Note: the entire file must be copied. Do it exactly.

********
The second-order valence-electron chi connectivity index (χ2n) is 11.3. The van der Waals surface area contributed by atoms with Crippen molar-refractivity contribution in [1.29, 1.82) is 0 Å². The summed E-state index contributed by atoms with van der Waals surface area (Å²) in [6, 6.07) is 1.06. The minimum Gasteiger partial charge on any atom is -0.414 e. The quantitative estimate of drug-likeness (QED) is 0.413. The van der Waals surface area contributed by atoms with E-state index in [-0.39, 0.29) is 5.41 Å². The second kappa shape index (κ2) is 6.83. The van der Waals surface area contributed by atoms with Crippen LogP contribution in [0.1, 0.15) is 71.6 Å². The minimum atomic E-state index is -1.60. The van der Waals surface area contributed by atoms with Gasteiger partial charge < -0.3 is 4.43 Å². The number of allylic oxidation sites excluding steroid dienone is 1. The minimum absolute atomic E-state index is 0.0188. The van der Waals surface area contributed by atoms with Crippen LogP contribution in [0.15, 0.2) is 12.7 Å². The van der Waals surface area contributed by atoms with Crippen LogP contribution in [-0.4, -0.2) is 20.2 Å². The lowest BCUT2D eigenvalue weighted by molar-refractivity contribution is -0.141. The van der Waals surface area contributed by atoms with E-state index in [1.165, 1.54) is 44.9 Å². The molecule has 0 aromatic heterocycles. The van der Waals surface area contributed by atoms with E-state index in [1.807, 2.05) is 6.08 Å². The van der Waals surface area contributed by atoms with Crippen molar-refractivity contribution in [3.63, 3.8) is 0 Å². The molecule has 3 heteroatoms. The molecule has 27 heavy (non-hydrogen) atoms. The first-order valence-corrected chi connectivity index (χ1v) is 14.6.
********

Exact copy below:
The second-order valence-electron chi connectivity index (χ2n) is 11.3. The van der Waals surface area contributed by atoms with Crippen molar-refractivity contribution in [1.29, 1.82) is 0 Å². The summed E-state index contributed by atoms with van der Waals surface area (Å²) in [6, 6.07) is 1.06. The minimum Gasteiger partial charge on any atom is -0.414 e. The quantitative estimate of drug-likeness (QED) is 0.413. The van der Waals surface area contributed by atoms with E-state index in [-0.39, 0.29) is 5.41 Å². The second kappa shape index (κ2) is 6.83. The van der Waals surface area contributed by atoms with Crippen LogP contribution in [0.1, 0.15) is 71.6 Å². The minimum atomic E-state index is -1.60. The van der Waals surface area contributed by atoms with Gasteiger partial charge < -0.3 is 4.43 Å². The number of allylic oxidation sites excluding steroid dienone is 1. The minimum absolute atomic E-state index is 0.0188. The van der Waals surface area contributed by atoms with Crippen LogP contribution in [0.15, 0.2) is 12.7 Å². The van der Waals surface area contributed by atoms with Crippen LogP contribution in [-0.4, -0.2) is 20.2 Å². The lowest BCUT2D eigenvalue weighted by molar-refractivity contribution is -0.141. The van der Waals surface area contributed by atoms with E-state index in [1.165, 1.54) is 44.9 Å². The molecule has 0 aromatic heterocycles. The van der Waals surface area contributed by atoms with E-state index in [1.807, 2.05) is 6.08 Å². The van der Waals surface area contributed by atoms with Crippen molar-refractivity contribution in [3.63, 3.8) is 0 Å². The molecule has 3 heteroatoms. The molecule has 27 heavy (non-hydrogen) atoms. The first-order valence-corrected chi connectivity index (χ1v) is 14.6.